Katrina doesn’t arrive until Salvage the Bones is almost over, but the hurricane has always been coming. She broods over the whole of Jesmyn Ward’s epic 2011 novel, even when the only one who seems to know she’s on the way is Esch’s Daddy, whose preparations seem excessive to his four children living with him in the ramshackle house on the Mississippi Gulf Coast.
It’s appropriate to call the hurricane ‘she.’ Not just because she has a woman’s name, like Camille, the 1969 storm that was the last marker of destruction. But also because this is a book, despite all the male characters, about women and mothers in particular: The absent mother who died giving birth to Esch’s little brother, Junior. China, the great white pit bull, who gives birth to puppies in the vivid opening scene and then turns on them later. Medea, the scorned woman from Esch’s Greek mythology book, who loves fiercely and kills her children. Esch, whose unexpected pregnancy troubles the landscape of her small world of Bois Sauvage. And finally Katrina herself, the greatest mother of them all, who, when Esch dares to comfort her brother by saying, “It’s going to be all right,” laughs by throwing a tree on Daddy’s truck. (238)
In 2005, Jesmyn Ward rode out Katrina with her mother in a truck near DeLisle, the Mississippi town she has fictionalized as Bois Sauvage in both this novel and her latest book, Sing, Unburied, Sing. She told NPR in a 2011 interview that she “understood then how that hurricane…had unmade the world, tree by water by house by person.” (262) As Esch says, Katrina “left us to salvage. Katrina is the mother we will remember until the next mother with large, merciless hands, committed to blood, comes.” (255)
But long before the storm gets there, the family has been salvaging. Skeet, Esch’s brother, is salvaging linoleum from the abandoned house next door that housed their grandparents—Mother Lizbeth and Papa Joseph—in order to build a floor to protect China’s puppies from the parvo that he is sure lurks in the soil around the Pit, the clearing where they live. Daddy wants the boards to cover the windows in the house next door.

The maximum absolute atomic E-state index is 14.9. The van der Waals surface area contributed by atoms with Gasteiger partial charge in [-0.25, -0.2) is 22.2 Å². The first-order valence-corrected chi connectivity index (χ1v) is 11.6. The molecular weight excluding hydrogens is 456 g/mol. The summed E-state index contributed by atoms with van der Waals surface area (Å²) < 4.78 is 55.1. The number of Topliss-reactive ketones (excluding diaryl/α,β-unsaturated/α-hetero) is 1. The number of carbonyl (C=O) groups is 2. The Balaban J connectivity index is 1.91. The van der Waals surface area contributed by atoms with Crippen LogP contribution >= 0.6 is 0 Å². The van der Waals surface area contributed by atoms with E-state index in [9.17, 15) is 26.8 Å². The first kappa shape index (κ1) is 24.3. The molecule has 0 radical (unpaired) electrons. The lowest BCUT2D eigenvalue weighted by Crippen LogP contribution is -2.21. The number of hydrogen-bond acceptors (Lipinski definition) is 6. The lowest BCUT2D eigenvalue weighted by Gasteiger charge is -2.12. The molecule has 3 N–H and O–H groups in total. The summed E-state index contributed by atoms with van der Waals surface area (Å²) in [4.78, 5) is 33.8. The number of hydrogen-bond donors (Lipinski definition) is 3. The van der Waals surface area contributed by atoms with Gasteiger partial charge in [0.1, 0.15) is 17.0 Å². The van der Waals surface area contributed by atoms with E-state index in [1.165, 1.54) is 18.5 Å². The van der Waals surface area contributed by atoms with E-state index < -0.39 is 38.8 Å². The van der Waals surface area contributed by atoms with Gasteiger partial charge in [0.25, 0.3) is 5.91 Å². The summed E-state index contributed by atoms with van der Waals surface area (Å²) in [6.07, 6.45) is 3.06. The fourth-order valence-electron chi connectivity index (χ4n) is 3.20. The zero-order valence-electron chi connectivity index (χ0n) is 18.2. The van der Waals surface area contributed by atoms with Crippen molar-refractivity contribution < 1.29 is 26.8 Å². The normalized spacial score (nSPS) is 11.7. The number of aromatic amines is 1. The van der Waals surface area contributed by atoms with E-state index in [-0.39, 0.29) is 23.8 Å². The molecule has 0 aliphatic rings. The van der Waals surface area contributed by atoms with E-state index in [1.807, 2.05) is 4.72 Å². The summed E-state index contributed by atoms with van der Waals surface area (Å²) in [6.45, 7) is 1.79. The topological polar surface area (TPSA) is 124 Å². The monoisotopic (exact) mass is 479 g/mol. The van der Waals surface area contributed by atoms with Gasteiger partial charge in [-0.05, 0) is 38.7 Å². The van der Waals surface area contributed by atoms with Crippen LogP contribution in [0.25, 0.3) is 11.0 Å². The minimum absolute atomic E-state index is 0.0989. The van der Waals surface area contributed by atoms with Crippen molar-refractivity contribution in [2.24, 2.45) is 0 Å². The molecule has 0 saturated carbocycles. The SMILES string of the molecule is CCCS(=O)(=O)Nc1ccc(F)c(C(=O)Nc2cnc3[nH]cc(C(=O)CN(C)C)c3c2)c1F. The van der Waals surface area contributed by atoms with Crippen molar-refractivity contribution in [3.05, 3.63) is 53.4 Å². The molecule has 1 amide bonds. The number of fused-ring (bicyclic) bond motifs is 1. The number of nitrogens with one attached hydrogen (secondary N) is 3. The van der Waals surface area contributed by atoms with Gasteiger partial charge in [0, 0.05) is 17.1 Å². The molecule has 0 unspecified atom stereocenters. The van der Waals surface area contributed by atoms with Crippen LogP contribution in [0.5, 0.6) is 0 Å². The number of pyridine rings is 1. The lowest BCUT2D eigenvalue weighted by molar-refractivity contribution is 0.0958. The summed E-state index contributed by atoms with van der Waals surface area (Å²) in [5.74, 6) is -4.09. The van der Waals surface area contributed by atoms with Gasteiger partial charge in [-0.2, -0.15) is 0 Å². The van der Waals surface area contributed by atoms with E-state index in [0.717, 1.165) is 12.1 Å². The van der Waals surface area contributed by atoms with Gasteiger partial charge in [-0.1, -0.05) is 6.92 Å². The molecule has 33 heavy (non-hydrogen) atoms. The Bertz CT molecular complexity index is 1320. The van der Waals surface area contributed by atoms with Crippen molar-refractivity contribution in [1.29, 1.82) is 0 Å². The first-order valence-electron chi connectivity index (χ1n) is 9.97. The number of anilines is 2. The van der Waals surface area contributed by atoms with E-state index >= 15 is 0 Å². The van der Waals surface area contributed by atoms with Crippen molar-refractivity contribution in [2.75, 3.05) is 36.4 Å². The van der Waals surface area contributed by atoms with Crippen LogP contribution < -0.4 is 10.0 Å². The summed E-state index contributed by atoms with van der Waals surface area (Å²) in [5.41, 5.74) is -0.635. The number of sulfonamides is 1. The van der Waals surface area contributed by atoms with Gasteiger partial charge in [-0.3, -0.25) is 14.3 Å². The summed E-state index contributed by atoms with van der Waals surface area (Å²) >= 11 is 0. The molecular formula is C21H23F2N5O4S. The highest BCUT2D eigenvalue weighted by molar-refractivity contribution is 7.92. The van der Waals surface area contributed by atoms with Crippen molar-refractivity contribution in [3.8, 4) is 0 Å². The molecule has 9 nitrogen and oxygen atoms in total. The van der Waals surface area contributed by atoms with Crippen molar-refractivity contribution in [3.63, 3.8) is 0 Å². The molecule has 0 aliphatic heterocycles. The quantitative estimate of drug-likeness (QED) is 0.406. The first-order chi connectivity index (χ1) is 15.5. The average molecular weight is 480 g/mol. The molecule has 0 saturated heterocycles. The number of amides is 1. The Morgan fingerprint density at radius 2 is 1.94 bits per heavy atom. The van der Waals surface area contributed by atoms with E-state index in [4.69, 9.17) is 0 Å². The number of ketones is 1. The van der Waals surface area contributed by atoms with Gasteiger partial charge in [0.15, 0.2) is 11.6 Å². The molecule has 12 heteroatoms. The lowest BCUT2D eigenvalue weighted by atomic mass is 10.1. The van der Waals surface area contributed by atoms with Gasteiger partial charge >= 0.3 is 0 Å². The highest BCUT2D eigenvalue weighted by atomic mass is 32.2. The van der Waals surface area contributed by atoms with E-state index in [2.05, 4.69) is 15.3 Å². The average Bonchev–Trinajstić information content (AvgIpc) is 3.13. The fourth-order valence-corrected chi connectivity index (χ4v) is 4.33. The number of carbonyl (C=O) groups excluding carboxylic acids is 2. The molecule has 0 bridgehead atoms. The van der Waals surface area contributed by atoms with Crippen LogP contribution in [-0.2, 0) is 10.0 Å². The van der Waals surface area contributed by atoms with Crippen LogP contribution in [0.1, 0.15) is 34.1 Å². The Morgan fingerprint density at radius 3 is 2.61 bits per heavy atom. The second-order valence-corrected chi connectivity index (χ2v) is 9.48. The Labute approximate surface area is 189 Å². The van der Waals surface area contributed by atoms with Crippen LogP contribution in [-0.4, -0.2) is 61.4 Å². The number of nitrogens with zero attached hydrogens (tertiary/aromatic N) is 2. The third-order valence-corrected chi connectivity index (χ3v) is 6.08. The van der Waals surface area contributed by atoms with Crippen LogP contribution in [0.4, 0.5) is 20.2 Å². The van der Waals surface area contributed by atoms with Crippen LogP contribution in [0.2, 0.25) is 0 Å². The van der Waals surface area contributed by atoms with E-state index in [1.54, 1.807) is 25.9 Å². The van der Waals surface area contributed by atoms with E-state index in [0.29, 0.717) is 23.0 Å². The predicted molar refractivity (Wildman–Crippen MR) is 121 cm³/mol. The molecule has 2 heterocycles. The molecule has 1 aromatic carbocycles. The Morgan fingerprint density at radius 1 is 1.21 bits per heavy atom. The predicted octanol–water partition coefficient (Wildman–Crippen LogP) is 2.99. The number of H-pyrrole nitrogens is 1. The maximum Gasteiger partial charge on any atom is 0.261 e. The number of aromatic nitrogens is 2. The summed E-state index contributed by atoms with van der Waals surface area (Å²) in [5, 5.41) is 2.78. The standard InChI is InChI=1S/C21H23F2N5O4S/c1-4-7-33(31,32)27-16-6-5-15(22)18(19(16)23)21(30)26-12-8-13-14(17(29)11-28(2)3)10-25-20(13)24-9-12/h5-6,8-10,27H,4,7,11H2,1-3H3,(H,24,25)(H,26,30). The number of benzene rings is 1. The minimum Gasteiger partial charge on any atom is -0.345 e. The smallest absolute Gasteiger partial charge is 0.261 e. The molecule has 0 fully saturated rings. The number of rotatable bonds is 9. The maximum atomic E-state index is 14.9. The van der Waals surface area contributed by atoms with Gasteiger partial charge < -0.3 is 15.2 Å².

There’s only a short distance from salvage to sauvage, the French word for wild, and in the savage forest of Bois Sauvage it’s hard to see what’s being saved. Deep in the trees, young men gather to fight their dogs, saving what face they can through vicarious violence. Esch and Skeet remember their mother’s final words and moments differently, yet in ways that help them hold on to what they need. Daddy pulls up old jugs to fill with water for the inevitable flood.
Ward has turned her exquisite attention on a scene that is universal just because it is so particular. Sure, it’s Mississippi in August, “hotter than the bright air with bees drowsing in the crape myrtle” (146). But it’s also a singular African-American family holding each other so tight that at times you can’t tell whether it’s love or a death grip. The teenaged Esch is a lyrical narrator who will let you see this scene with another light, one that rages against the wounds delivered but sees something to love in even the most unlikely people and places.
Salvage the Bones won the National Book Award and, unlike the homes on the coast, it will no doubt stand the test of time. Some of the scenes, such as the twined stories of China attacking her pup and Daddy wrestling a derelict tractor, are among the finest I have ever read. It is Faulknerian in its texture, but thoroughly modern in its attention to black characters who never fully come alive in Faulkner. Ward nods to Faulkner, Welty, and Melville, but she is doing something absolutely new. She is putting us in a place we may not have been before and bringing all the fierce beauty she can claim to bear on us.
You can just hear Ward whispering to her words the same command Skeet breathes in China’s ear before entering the dog fighting pit, “Make them know.”